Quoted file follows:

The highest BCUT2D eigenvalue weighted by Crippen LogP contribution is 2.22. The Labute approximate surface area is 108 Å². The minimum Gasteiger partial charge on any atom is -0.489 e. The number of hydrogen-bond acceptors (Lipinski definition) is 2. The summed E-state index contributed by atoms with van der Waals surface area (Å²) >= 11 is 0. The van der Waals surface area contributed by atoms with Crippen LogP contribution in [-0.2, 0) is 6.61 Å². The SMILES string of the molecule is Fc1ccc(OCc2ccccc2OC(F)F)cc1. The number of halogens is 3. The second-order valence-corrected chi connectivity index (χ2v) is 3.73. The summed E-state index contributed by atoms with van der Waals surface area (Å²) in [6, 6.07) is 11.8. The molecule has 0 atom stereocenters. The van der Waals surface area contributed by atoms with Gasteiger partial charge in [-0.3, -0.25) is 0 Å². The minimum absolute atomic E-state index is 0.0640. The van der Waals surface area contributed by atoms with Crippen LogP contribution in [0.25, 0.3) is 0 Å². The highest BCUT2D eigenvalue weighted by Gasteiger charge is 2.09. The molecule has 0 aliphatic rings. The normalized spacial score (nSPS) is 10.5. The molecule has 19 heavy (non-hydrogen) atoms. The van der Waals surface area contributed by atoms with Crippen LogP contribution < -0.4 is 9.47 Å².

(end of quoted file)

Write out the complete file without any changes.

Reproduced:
The highest BCUT2D eigenvalue weighted by Crippen LogP contribution is 2.22. The Labute approximate surface area is 108 Å². The minimum Gasteiger partial charge on any atom is -0.489 e. The number of hydrogen-bond acceptors (Lipinski definition) is 2. The summed E-state index contributed by atoms with van der Waals surface area (Å²) >= 11 is 0. The van der Waals surface area contributed by atoms with Crippen LogP contribution in [-0.2, 0) is 6.61 Å². The SMILES string of the molecule is Fc1ccc(OCc2ccccc2OC(F)F)cc1. The number of halogens is 3. The second-order valence-corrected chi connectivity index (χ2v) is 3.73. The summed E-state index contributed by atoms with van der Waals surface area (Å²) in [6, 6.07) is 11.8. The molecule has 0 atom stereocenters. The van der Waals surface area contributed by atoms with Gasteiger partial charge in [-0.3, -0.25) is 0 Å². The minimum absolute atomic E-state index is 0.0640. The van der Waals surface area contributed by atoms with Crippen LogP contribution in [0.25, 0.3) is 0 Å². The highest BCUT2D eigenvalue weighted by Gasteiger charge is 2.09. The molecule has 0 aliphatic rings. The normalized spacial score (nSPS) is 10.5. The molecule has 19 heavy (non-hydrogen) atoms. The van der Waals surface area contributed by atoms with Crippen LogP contribution < -0.4 is 9.47 Å².